The world finds itself in a pandemic creating confusion, fear, panic, hype, misinformation, questions, and everything in between. A new phrase has entered our common lexicon; ‘Social Distancing’ which means the amount of safe space recommended between individuals to avoid contact and contamination. It is much nicer than saying, “Stay home, don’t touch, talk or breathe on anyone.” How the world, individual countries and people as well as healthcare professionals respond to this crisis is dependent on information, calm and rational solutions based on knowledge, education, experience and training. It is a fluid situation that the World Health Organization (WHO) and the Centers for Disease Control (CDC) are monitoring and updating regularly.


The current hashtag #stayathome is not an option for most healthcare professionals. They need our support, consideration, compassion and understanding. They are putting themselves at risk to help our sick and most vulnerable. It can be argued that this is their job but we as a global population can contribute in the solution to this pandemic.

  • #washyourhands
  • #stopthespread
  • #flattenthecurve

This still leaves many questions and concerns about just what can be done for friends, family and children who are isolated voluntarily or by mandate at home. The following is a list of some commonsense applications and suggestions to the ‘social distance’ advice currently being practiced. They boil down to 3 areas; Avoid, Use Caution, and Do!


  • Group gatherings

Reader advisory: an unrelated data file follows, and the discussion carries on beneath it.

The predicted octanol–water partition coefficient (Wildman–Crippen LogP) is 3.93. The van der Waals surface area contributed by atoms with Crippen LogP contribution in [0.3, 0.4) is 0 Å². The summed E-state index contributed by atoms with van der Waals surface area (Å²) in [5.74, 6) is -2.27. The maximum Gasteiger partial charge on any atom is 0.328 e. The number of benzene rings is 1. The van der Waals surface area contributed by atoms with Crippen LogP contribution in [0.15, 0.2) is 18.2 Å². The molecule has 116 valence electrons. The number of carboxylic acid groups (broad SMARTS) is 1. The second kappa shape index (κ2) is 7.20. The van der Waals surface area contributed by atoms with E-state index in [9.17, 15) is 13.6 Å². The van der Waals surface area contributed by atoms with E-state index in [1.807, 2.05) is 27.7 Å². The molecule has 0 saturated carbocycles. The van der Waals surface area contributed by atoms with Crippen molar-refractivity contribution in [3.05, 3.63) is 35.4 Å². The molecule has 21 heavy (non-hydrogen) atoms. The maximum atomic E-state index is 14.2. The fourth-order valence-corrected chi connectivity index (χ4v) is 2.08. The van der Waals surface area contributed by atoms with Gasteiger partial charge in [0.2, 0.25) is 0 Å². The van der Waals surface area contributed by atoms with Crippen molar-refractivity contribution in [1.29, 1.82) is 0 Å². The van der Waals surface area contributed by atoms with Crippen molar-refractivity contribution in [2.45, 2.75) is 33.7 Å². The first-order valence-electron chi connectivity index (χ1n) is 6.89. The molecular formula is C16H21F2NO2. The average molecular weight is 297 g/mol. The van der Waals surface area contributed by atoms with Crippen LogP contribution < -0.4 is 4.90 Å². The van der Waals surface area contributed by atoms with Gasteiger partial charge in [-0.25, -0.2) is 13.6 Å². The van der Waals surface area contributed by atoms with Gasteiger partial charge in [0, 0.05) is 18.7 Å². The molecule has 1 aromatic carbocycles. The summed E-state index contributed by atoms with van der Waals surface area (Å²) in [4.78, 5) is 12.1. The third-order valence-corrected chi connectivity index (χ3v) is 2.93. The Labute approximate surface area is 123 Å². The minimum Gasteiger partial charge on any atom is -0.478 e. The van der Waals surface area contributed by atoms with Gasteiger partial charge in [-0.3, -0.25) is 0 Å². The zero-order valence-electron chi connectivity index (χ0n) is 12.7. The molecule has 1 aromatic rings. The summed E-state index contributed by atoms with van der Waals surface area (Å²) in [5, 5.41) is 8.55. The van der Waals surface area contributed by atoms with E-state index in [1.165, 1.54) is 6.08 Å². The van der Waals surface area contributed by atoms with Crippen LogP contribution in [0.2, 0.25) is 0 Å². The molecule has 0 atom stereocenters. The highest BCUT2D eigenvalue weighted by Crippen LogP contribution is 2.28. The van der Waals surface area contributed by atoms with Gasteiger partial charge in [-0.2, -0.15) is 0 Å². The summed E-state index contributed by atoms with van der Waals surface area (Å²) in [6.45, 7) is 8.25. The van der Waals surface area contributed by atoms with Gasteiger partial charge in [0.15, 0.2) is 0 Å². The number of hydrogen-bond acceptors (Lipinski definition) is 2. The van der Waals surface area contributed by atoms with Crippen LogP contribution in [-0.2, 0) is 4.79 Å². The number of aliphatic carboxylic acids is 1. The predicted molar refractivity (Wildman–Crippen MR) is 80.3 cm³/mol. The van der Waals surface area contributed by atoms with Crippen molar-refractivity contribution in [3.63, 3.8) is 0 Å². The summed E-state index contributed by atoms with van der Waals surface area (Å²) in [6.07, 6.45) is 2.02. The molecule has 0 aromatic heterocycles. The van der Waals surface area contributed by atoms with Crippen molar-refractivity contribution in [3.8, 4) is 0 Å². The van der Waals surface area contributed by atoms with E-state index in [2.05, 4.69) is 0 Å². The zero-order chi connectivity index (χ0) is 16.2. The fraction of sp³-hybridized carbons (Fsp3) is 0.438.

• Crowded Retail environments
  • Gyms/Salons/Spas
  • Limit in-home visitors and non-essential home staff
  • Mass Transit
  • Restaurants


  • Grocery/Convenience Stores and Gas Stations
  • Take out/Delivery Services
  • Medication pick ups
  • Parks and other public outdoor spaces
  • Libraries or Churches
  • Travel


  • Take walks or hikes, play in the yard
  • Go ahead and binge watch together
  • Stay connected with friends and family (permission to be on the phones)
  • Stay informed regarding your neighborhood.
  • Check on elderly neighbors
  • Shop locally sourced items
  • Eat meals at the dinner table together
  • Go for that Sunday drive we all used to do
  • ‘Home School’ your children: Meal prep can be a math and chemistry lesson. Laundry and sewing buttons are valuable life skills as well as balancing a checking account. Check the fluid levels in the cars, deep clean bedrooms and sort into donate piles. See https://www.thebestideasforkids.com for more ideas for crafts, games, activities and education. Attitude can change this from a problem into an opportunity.

In addition to those ideas, Travel and Leisure has put out virtual tours of 12 world famous museums and galleries like the British Museum in London, The Van Gogh Museum in Amsterdam and The Guggenheim in New York City. This is certainly just a small sample of the informational, educational and cultural offerings out there.


The New York Metropolitan Opera is offering free nightly opera streaming at:


This current situation feels like a giant petri-dish experiment testing the theories of off-premise, remote or work-from-home theories with a whole host of willing or unwilling subjects. It will most likely test the patience of working parents worldwide. It is not a time for people to say an unequivocal ‘no’, but rather an opportunity to say ‘yes, let’s figure this out together.’ Healthcare professionals are on the front line without a clear road map but reliance on training, experience, instinct, compassion and commitment have served this profession well in the past and will continue to do so in the future.

NHS Solutions is in constant communication with our Interim Healthcare Leaders across the United States and our Hospital Clients. We are striving to provide the best information to our Interim Nurse Leaders in order to support them while they continue their vital work in an ever-changing work environment. You are welcome to contact us with questions or concerns.

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